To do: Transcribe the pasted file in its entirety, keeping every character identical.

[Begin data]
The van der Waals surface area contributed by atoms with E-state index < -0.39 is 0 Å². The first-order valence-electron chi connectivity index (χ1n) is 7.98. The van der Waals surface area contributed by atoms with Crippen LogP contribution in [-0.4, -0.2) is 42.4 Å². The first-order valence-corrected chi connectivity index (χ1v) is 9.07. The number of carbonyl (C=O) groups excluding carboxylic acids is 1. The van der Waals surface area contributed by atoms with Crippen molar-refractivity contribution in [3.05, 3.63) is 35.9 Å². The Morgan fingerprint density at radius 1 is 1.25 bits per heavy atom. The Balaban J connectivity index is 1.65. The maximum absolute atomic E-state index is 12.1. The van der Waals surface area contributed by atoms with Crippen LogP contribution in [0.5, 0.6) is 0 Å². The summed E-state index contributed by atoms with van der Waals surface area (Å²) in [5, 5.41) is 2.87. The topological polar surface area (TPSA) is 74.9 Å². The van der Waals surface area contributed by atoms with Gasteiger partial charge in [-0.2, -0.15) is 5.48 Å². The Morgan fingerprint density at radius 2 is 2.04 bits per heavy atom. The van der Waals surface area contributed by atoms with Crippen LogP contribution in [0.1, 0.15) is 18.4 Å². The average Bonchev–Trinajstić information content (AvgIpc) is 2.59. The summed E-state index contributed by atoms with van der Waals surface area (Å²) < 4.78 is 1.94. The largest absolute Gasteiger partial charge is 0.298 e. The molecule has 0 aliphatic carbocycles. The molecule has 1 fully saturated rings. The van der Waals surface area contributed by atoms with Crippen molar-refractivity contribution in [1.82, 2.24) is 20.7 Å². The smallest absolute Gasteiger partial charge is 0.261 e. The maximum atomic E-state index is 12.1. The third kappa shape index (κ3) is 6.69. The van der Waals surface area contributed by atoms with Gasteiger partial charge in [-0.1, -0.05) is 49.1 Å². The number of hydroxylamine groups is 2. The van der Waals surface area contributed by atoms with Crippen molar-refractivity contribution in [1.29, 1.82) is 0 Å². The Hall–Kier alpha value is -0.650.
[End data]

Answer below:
The van der Waals surface area contributed by atoms with E-state index < -0.39 is 0 Å². The first-order valence-electron chi connectivity index (χ1n) is 7.98. The van der Waals surface area contributed by atoms with Crippen LogP contribution in [-0.4, -0.2) is 42.4 Å². The first-order valence-corrected chi connectivity index (χ1v) is 9.07. The number of carbonyl (C=O) groups excluding carboxylic acids is 1. The van der Waals surface area contributed by atoms with Crippen molar-refractivity contribution in [3.05, 3.63) is 35.9 Å². The Morgan fingerprint density at radius 1 is 1.25 bits per heavy atom. The Balaban J connectivity index is 1.65. The maximum absolute atomic E-state index is 12.1. The van der Waals surface area contributed by atoms with Crippen LogP contribution in [0.5, 0.6) is 0 Å². The summed E-state index contributed by atoms with van der Waals surface area (Å²) in [5, 5.41) is 2.87. The topological polar surface area (TPSA) is 74.9 Å². The van der Waals surface area contributed by atoms with Gasteiger partial charge in [-0.2, -0.15) is 5.48 Å². The Morgan fingerprint density at radius 2 is 2.04 bits per heavy atom. The van der Waals surface area contributed by atoms with Crippen LogP contribution in [0.1, 0.15) is 18.4 Å². The average Bonchev–Trinajstić information content (AvgIpc) is 2.59. The summed E-state index contributed by atoms with van der Waals surface area (Å²) < 4.78 is 1.94. The largest absolute Gasteiger partial charge is 0.298 e. The molecule has 0 aliphatic carbocycles. The molecule has 1 fully saturated rings. The van der Waals surface area contributed by atoms with Crippen molar-refractivity contribution in [1.82, 2.24) is 20.7 Å². The smallest absolute Gasteiger partial charge is 0.261 e. The maximum atomic E-state index is 12.1. The third kappa shape index (κ3) is 6.69. The van der Waals surface area contributed by atoms with Gasteiger partial charge in [-0.1, -0.05) is 49.1 Å². The number of hydroxylamine groups is 2. The van der Waals surface area contributed by atoms with Crippen molar-refractivity contribution in [1.29, 1.82) is 0 Å². The Hall–Kier alpha value is -0.650.